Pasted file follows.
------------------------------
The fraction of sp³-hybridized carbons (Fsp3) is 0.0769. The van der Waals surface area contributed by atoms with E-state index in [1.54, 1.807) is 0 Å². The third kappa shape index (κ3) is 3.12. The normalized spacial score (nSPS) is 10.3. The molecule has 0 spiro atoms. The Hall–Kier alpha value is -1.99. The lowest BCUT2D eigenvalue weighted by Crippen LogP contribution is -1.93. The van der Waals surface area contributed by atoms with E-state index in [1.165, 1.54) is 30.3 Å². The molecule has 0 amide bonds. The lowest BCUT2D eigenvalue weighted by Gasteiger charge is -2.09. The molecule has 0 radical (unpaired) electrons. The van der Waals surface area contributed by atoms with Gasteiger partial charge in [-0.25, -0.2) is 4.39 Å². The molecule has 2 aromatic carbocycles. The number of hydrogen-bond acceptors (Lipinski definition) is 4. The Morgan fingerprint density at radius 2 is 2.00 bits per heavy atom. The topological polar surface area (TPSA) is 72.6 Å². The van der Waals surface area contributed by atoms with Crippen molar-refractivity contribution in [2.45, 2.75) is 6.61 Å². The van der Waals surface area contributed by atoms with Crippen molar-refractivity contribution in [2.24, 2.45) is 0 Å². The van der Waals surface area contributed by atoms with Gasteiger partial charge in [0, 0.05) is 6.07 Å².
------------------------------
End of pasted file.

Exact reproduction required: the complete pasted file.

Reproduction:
The fraction of sp³-hybridized carbons (Fsp3) is 0.0769. The van der Waals surface area contributed by atoms with E-state index in [1.54, 1.807) is 0 Å². The third kappa shape index (κ3) is 3.12. The normalized spacial score (nSPS) is 10.3. The molecule has 0 spiro atoms. The Hall–Kier alpha value is -1.99. The lowest BCUT2D eigenvalue weighted by Crippen LogP contribution is -1.93. The van der Waals surface area contributed by atoms with E-state index in [1.165, 1.54) is 30.3 Å². The molecule has 0 amide bonds. The lowest BCUT2D eigenvalue weighted by Gasteiger charge is -2.09. The molecule has 0 radical (unpaired) electrons. The van der Waals surface area contributed by atoms with Gasteiger partial charge in [-0.25, -0.2) is 4.39 Å². The molecule has 2 aromatic carbocycles. The number of hydrogen-bond acceptors (Lipinski definition) is 4. The Morgan fingerprint density at radius 2 is 2.00 bits per heavy atom. The topological polar surface area (TPSA) is 72.6 Å². The van der Waals surface area contributed by atoms with Crippen molar-refractivity contribution in [2.45, 2.75) is 6.61 Å². The van der Waals surface area contributed by atoms with Crippen molar-refractivity contribution in [2.24, 2.45) is 0 Å². The van der Waals surface area contributed by atoms with Gasteiger partial charge in [0, 0.05) is 6.07 Å².